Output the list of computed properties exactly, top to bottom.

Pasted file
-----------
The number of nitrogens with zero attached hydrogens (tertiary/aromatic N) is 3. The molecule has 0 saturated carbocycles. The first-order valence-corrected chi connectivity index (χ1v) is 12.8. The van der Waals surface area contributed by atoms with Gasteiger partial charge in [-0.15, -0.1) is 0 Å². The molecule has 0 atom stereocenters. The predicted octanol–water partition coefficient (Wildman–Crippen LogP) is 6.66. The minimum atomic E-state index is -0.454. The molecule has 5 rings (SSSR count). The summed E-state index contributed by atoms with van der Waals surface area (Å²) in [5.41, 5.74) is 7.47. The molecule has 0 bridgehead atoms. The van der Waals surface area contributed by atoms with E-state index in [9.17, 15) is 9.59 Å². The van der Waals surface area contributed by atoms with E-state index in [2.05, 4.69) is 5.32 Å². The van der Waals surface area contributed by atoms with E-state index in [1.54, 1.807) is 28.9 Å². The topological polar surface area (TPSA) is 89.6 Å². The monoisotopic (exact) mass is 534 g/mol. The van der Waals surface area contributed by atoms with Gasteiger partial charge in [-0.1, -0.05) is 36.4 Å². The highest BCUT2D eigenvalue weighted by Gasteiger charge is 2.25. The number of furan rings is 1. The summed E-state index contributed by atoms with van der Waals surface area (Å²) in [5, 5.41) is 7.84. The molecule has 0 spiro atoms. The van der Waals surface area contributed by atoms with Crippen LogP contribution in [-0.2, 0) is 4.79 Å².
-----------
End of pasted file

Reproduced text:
The number of nitrogens with zero attached hydrogens (tertiary/aromatic N) is 3. The molecule has 0 saturated carbocycles. The first-order valence-corrected chi connectivity index (χ1v) is 12.8. The van der Waals surface area contributed by atoms with Gasteiger partial charge in [-0.15, -0.1) is 0 Å². The molecule has 0 atom stereocenters. The predicted octanol–water partition coefficient (Wildman–Crippen LogP) is 6.66. The minimum atomic E-state index is -0.454. The molecule has 5 rings (SSSR count). The summed E-state index contributed by atoms with van der Waals surface area (Å²) in [5.41, 5.74) is 7.47. The molecule has 0 bridgehead atoms. The van der Waals surface area contributed by atoms with E-state index in [9.17, 15) is 9.59 Å². The van der Waals surface area contributed by atoms with E-state index in [2.05, 4.69) is 5.32 Å². The van der Waals surface area contributed by atoms with E-state index in [1.54, 1.807) is 28.9 Å². The topological polar surface area (TPSA) is 89.6 Å². The monoisotopic (exact) mass is 534 g/mol. The van der Waals surface area contributed by atoms with Gasteiger partial charge in [-0.1, -0.05) is 36.4 Å². The highest BCUT2D eigenvalue weighted by Gasteiger charge is 2.25. The number of furan rings is 1. The summed E-state index contributed by atoms with van der Waals surface area (Å²) in [5, 5.41) is 7.84. The molecule has 0 spiro atoms. The van der Waals surface area contributed by atoms with Crippen LogP contribution in [-0.2, 0) is 4.79 Å².